Alfonzo Burton, Director of User Experience for Pocket Gems, joins Steve Waskul for a discussion on creating user experiences for mobile games.
Alfonzo kicks things off stating that user experience is all about the experience the user takes away with them after playing a game. In Alfonzo’s case Pocket Gems features all free-to-play mobile games and the focus is on creating something that is memorable, engaging and ultimately drives monetization. Steve comments that monetization is the tricky part and Mr. Burton agrees noting that the experience has to be valuable enough so that players feel comfortable spending money within their products.
Looking back, Alfonzo says he’s been playing games for a long time with his first experience coming on the Commodore 64 PC and continuing onto most of the game consoles and other available platforms since then. Those were the days he recalls when folks used to say that games would “rot your brains”. He’s glad that 30 years later it has turned out to be a huge growing industry that’s creating a lot of jobs and opportunity. Like many in his time, he used to run home from school to play his favorite games and the next day at school he would join his friends talking about the games they were playing. It’s neat he says that he’s come full circle and now plays a role in game development.
The men now focus on how you create a great user experience and Alfonzo proposes that the first thing is to create a game that’s fun. That’s part of his job – to find the fun. It’s challenging and tough but he feels that he’s good at it noting that he’s had multiple products in the top 100 grossing games in the U.S. on Android and iOS.
Mr. Waskul asks Alfonzo if his measure of what is fun is his own experience. He clarifies that part of the process is bringing in real players and doing a lot of testing with them. You do have a certain intuition if you’re in this industry he remarks but you just don’t know until you test it and that’s part of the user experience process that he brings.
Steve leads the conversation to the beginnings of the user experience for most players. They are browsing one of the app stores and they see lots of different icons for lots of applications. He notes that the icon itself is the beginning of the user experience and that it must draw players into selecting it so they will get to the next part of the user experience – the game summary which must also grab them otherwise they’ll move on to something else. Alfonzo agrees and notes that in the gaming industry user experience or UX as a discipline is very new. In his work he brings the total experience together from the icon through the actual game itself.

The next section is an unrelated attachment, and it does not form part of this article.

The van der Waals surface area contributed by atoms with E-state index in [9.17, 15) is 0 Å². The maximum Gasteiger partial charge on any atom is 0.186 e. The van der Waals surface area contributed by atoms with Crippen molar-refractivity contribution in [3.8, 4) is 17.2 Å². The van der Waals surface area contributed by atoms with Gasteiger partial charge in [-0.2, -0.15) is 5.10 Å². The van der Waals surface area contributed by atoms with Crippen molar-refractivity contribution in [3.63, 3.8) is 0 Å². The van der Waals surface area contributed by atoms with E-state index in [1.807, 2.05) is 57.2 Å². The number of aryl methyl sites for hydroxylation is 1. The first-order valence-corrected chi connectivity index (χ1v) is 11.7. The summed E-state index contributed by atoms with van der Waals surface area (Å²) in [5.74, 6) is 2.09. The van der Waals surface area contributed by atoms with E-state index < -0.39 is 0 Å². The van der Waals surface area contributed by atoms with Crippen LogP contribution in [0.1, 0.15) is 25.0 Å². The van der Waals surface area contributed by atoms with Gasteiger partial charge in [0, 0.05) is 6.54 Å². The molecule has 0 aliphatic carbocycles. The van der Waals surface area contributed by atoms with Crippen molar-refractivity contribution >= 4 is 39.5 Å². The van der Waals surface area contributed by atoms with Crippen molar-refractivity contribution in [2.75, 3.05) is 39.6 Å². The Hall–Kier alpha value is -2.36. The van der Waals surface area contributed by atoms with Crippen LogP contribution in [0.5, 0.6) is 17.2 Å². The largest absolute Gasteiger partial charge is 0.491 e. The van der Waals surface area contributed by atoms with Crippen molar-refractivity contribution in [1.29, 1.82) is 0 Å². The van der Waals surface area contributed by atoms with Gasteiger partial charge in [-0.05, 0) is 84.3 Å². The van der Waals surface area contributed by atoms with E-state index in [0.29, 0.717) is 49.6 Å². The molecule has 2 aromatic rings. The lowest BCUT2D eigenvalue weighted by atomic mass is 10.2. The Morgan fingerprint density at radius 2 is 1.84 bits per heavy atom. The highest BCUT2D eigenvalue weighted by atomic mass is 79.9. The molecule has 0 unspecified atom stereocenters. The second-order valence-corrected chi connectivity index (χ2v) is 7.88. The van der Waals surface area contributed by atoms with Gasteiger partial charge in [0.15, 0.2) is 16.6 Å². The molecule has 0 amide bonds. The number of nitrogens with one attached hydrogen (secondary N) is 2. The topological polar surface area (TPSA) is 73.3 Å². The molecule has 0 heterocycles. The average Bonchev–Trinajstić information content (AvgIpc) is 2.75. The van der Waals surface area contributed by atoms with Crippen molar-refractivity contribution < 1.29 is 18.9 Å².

In an ideal situation, UX is part of a games planning process from the beginning and runs as a parallel process with the game development and marketing efforts. That way the disciplines are working together and the message is clear for the player by the time the development is complete. Steve notes that it would be difficult to come in at the end assigned with the task of making a game look like it is fun after it is already created. Alfonzo relates that most games are actually created that way and that’s why it’s so difficult for them to get into the top 10.
Looking at what other developers do, Mr. Burton notes that UX as a discipline is very well known for applications, and software and web development but for mobile games it is relatively new but is catching on.
Steve asks Alfonzo if there are any titles he’s worked on that stand out as great experiences who replies that the 2014 Deer Hunter game is one that does. It’s still one of the top grossing games in the iOS charts and was one of those games “that when you played it, you just know it was going to be good because it was fun from the beginning.” He notes that the game has surpassed $50M in revenue.
Alfonzo commutes on the train and notes that for him, one of the “coolest things” is when he sees over someone’s shoulder that they are playing one of the products he’s been part of. “It’s a testament to all the hard work that goes into it and it’s a team sport” he declares. “
It takes a lot of people to do it and it’s not easy to do so when you can pull it all together into an experience that people actually enjoy and they play… out of all the choices they have they choose yours and then they choose to pay money within your product, I think that speaks volumes.”